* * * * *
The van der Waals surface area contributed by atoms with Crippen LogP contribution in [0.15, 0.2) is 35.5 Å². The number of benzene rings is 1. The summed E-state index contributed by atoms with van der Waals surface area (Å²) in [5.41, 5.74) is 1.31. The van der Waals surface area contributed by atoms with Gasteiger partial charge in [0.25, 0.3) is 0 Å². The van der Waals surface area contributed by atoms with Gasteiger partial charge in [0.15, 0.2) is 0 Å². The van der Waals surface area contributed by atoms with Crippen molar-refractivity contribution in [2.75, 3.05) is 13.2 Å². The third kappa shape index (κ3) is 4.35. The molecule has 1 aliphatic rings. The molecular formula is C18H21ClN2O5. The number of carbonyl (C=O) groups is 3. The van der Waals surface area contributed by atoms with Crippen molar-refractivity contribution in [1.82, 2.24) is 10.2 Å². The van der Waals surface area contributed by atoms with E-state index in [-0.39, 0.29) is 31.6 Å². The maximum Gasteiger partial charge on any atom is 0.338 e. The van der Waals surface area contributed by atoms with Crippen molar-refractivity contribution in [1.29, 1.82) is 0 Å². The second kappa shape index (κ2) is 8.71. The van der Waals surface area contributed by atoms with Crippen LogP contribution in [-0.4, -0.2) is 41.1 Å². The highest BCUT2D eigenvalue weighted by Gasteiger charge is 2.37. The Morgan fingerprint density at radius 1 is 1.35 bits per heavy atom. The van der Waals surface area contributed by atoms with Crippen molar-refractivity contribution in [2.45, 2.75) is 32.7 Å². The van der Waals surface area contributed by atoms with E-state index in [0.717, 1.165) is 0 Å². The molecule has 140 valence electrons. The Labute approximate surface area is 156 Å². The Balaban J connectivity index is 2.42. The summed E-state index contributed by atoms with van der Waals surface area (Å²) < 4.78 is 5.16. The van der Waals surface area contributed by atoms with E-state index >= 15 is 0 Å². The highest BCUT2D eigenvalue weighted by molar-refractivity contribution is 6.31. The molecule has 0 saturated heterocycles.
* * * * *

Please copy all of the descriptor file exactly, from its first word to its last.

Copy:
The van der Waals surface area contributed by atoms with Crippen LogP contribution in [0.15, 0.2) is 35.5 Å². The number of benzene rings is 1. The summed E-state index contributed by atoms with van der Waals surface area (Å²) in [5.41, 5.74) is 1.31. The van der Waals surface area contributed by atoms with Gasteiger partial charge in [0.25, 0.3) is 0 Å². The van der Waals surface area contributed by atoms with Gasteiger partial charge in [0.15, 0.2) is 0 Å². The van der Waals surface area contributed by atoms with Crippen molar-refractivity contribution in [2.75, 3.05) is 13.2 Å². The third kappa shape index (κ3) is 4.35. The molecule has 1 aliphatic rings. The molecular formula is C18H21ClN2O5. The number of carbonyl (C=O) groups is 3. The van der Waals surface area contributed by atoms with Crippen molar-refractivity contribution in [1.82, 2.24) is 10.2 Å². The van der Waals surface area contributed by atoms with E-state index in [-0.39, 0.29) is 31.6 Å². The maximum Gasteiger partial charge on any atom is 0.338 e. The van der Waals surface area contributed by atoms with Crippen molar-refractivity contribution in [1.29, 1.82) is 0 Å². The second kappa shape index (κ2) is 8.71. The van der Waals surface area contributed by atoms with Crippen LogP contribution in [-0.4, -0.2) is 41.1 Å². The highest BCUT2D eigenvalue weighted by Gasteiger charge is 2.37. The Morgan fingerprint density at radius 1 is 1.35 bits per heavy atom. The van der Waals surface area contributed by atoms with Crippen molar-refractivity contribution in [2.45, 2.75) is 32.7 Å². The van der Waals surface area contributed by atoms with E-state index in [0.717, 1.165) is 0 Å². The molecule has 140 valence electrons. The Labute approximate surface area is 156 Å². The Balaban J connectivity index is 2.42. The summed E-state index contributed by atoms with van der Waals surface area (Å²) < 4.78 is 5.16. The van der Waals surface area contributed by atoms with E-state index >= 15 is 0 Å². The highest BCUT2D eigenvalue weighted by molar-refractivity contribution is 6.31. The molecule has 0 saturated heterocycles.